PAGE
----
Cognitive Processing

, Volume 10, Issue 1, pp 77–88

How to reason without words: inference as categorization

Research Report

Abstract

The idea that reasoning is a singular accomplishment of the human species has an ancient pedigree. Yet this idea remains as controversial as it is ancient. Those who would deny reasoning to nonhuman animals typically hold a language-based conception of inference which places it beyond the reach of languageless creatures. Others reject such an anthropocentric conception of reasoning on the basis of similar performance by humans and animals in some reasoning tasks, such as transitive inference. Here, building on the modal similarity theory of Vigo [J Exp Theor Artif Intell, 2008 (in press)], we offer an account in which reasoning depends on a core suite of subsymbolic processes for similarity assessment, discrimination, and categorization. We argue that premise-based inference operates through these subsymbolic processes, even in humans. Given the robust discrimination and categorization abilities of some species of nonhuman animals, we believe that they should also be regarded as capable of simple forms of inference. Finally, we explain how this account of reasoning applies to the kinds of transitive inferences that many nonhuman animals display.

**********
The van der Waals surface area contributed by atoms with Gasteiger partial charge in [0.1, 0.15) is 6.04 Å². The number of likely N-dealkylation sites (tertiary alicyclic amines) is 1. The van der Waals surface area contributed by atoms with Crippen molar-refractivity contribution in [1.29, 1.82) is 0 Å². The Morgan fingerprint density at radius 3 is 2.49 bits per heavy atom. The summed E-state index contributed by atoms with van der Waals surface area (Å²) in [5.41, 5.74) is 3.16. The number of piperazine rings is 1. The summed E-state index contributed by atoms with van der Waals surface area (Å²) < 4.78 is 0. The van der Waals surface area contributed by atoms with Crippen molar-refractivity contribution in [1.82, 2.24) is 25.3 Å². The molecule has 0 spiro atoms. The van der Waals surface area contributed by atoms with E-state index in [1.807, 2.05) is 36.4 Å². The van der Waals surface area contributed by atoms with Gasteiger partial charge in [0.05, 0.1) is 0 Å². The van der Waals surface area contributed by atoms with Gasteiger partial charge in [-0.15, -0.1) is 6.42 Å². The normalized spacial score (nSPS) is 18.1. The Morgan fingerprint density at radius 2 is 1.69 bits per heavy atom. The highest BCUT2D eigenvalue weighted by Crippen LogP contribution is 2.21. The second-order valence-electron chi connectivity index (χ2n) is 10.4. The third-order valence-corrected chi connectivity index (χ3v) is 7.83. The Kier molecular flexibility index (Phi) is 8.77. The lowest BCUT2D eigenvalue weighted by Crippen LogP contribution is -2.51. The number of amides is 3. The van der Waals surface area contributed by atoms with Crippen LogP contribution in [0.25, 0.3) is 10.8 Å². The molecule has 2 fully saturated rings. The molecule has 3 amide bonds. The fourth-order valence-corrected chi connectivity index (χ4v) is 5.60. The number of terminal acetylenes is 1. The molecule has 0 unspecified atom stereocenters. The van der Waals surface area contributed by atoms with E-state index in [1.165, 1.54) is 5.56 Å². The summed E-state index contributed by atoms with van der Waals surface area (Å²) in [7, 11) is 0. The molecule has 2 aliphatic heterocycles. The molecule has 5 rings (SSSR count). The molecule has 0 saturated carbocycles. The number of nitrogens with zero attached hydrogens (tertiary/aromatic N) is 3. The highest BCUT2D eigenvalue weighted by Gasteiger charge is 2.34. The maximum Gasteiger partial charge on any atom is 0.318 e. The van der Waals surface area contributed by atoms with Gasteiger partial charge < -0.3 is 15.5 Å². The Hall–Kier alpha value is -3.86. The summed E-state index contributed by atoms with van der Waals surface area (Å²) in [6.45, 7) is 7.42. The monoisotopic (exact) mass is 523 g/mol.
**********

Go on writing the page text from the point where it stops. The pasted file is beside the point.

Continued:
Keywords

Animal cognition Categorization Learning Reasoning Similarity 

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Copyright information

© Marta Olivetti Belardinelli and Springer-Verlag 2008

Authors and Affiliations

  1. 1.Department of History and Philosophy of ScienceCognitive Science Program, Indiana UniversityBloomingtonUSA

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